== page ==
An economic question about money supply Help! Thanks!!! Watch

Lotus.An
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tommartin29
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I assume you want an answer?

The way a government finances its budget deficit is through borrowing, but only sales of government securities to the central bank add to the money supply. This is because to buy government securities the private sector must use its own money that is already in supply, therefore it is not new money supply.

So you take the 50bn that the central bank has created. They then lend this out to retail banks and therefore they lend it to consumers and the money supply increases. Because they only have to keep 10% as an asset, they can lend the rest out. To work out how much money is created you take the original 50bn and divide it by 10%, and you get 500bn (this is called the money multiplier)
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Lotus.An
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(Original post by tommartin29)
I assume you want an answer?

The way a government finances its budget deficit is through borrowing, but only sales of government securities to the central bank add to the money supply. This is because to buy government securities the private sector must use its own money that is already in supply, therefore it is not new money supply.

So you take the 50bn that the central bank has created. They then lend this out to retail banks and therefore they lend it to consumers and the money supply increases. Because they only have to keep 10% as an asset, they can lend the rest out. To work out how much money is created you take the original 50bn and divide it by 10%, and you get 500bn (this is called the money multiplier)
Thank you very much.

However, I do not really understand how do you link this financing deficit to money supply. Also, why is 50nb the reserve in central bank? it is used to buy government bonds, so it cannot store in bank as reserves.
I hope you can see what I mean. I am very stupid. Hope you can correct my wrong thoughts.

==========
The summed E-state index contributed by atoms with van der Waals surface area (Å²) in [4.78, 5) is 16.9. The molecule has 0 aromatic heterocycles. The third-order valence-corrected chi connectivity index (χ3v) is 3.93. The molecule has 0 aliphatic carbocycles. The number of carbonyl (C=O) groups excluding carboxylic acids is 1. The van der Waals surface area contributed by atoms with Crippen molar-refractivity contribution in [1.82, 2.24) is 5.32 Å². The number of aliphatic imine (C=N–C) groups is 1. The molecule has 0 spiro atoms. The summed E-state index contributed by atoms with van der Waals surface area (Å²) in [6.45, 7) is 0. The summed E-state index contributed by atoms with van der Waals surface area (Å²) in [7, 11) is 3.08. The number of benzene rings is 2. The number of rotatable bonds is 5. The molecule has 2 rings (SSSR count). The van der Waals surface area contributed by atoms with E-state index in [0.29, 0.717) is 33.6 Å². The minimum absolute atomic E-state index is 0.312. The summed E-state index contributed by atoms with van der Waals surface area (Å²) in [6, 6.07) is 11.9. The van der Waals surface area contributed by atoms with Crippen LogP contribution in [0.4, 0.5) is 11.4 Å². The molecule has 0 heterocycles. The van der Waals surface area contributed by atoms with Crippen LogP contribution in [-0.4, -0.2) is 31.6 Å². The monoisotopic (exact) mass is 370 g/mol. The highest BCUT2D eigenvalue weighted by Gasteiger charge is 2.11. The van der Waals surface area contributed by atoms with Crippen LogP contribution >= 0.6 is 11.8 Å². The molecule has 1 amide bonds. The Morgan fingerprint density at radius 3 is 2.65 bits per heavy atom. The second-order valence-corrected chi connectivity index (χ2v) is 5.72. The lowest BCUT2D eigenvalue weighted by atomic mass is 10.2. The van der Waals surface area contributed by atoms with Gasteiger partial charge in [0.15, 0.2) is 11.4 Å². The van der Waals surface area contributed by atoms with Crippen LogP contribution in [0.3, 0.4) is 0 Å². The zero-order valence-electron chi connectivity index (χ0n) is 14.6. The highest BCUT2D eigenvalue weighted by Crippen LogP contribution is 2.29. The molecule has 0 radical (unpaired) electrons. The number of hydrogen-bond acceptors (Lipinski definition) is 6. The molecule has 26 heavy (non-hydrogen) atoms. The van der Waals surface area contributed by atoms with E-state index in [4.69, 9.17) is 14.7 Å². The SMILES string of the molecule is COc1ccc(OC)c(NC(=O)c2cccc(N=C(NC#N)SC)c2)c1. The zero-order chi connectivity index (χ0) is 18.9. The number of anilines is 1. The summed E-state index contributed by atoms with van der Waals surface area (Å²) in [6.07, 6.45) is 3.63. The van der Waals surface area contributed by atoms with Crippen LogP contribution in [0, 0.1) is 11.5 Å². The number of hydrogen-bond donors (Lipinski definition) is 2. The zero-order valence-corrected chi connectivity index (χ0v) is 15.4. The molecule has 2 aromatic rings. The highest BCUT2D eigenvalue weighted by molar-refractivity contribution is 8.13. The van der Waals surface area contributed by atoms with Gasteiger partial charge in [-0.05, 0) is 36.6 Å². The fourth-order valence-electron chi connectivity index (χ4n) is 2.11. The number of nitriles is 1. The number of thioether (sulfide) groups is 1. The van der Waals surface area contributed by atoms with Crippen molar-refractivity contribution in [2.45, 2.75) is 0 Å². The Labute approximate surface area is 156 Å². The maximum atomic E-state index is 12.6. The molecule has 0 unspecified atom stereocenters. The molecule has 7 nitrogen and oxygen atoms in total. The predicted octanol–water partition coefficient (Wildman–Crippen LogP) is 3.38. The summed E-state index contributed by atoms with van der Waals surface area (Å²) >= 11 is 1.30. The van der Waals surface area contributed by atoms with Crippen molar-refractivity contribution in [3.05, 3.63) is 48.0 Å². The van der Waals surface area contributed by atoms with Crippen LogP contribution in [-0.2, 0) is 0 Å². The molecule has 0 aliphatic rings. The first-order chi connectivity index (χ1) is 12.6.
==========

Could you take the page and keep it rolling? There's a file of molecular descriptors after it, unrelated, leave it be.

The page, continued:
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tommartin29
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(Original post by Lotus.An)
Thank you very much.

However, I do not really understand how do you link this financing deficit to money supply. Also, why is 50nb the reserve in central bank? it is used to buy government bonds, so it cannot store in bank as reserves.
I hope you can see what I mean. I am very stupid. Hope you can correct my wrong thoughts.
Okay so to be able to finance the debt the government turns to the central bank. The central bank do not use their reserves to fund this, they just create more money and them buy them with this created money. This means there is more money supply as the central bank has created money.
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Lotus.An
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(Original post by tommartin29)
Okay so to be able to finance the debt the government turns to the central bank. The central bank do not use their reserves to fund this, they just create more money and them buy them with this created money. This means there is more money supply as the central bank has created money.
but why this 50bn is divided by 10%
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tommartin29
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(Original post by Lotus.An)
but why this 50bn is divided by 10%
Oh, that is called the money multiplier and is just an equation for calculating the actual amount of money created through fractional reserve banking.

The formula is 1/reserve ratio

therefore you do 1/10% and that equals 10.

50bn x 10 = 500bn.
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Lotus.An
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(Original post by tommartin29)
Oh, that is called the money multiplier and is just an equation for calculating the actual amount of money created through fractional reserve banking.

The formula is 1/reserve ratio

therefore you do 1/10% and that equals 10.

50bn x 10 = 500bn.
I see!!! Thank you so so so so much !!!!!
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